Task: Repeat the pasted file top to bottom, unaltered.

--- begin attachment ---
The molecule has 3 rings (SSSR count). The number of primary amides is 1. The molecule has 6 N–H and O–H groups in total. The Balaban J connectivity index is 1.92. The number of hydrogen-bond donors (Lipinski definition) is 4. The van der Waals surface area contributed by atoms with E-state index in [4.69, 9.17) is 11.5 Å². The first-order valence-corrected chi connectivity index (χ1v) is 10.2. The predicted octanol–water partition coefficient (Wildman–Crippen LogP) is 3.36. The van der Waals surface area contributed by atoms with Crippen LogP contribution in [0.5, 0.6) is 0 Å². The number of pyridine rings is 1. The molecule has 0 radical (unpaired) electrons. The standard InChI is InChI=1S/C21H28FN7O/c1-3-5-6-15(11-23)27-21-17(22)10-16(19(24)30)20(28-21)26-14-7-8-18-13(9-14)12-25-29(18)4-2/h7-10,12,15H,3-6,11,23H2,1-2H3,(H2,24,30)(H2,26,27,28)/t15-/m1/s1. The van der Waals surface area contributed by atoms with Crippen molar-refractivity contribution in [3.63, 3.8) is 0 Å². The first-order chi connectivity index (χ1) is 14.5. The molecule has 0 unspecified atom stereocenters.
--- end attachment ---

The molecule has 3 rings (SSSR count). The number of primary amides is 1. The molecule has 6 N–H and O–H groups in total. The Balaban J connectivity index is 1.92. The number of hydrogen-bond donors (Lipinski definition) is 4. The van der Waals surface area contributed by atoms with E-state index in [4.69, 9.17) is 11.5 Å². The first-order valence-corrected chi connectivity index (χ1v) is 10.2. The predicted octanol–water partition coefficient (Wildman–Crippen LogP) is 3.36. The van der Waals surface area contributed by atoms with Crippen LogP contribution in [0.5, 0.6) is 0 Å². The number of pyridine rings is 1. The molecule has 0 radical (unpaired) electrons. The standard InChI is InChI=1S/C21H28FN7O/c1-3-5-6-15(11-23)27-21-17(22)10-16(19(24)30)20(28-21)26-14-7-8-18-13(9-14)12-25-29(18)4-2/h7-10,12,15H,3-6,11,23H2,1-2H3,(H2,24,30)(H2,26,27,28)/t15-/m1/s1. The van der Waals surface area contributed by atoms with Crippen molar-refractivity contribution in [3.63, 3.8) is 0 Å². The first-order chi connectivity index (χ1) is 14.5. The molecule has 0 unspecified atom stereocenters.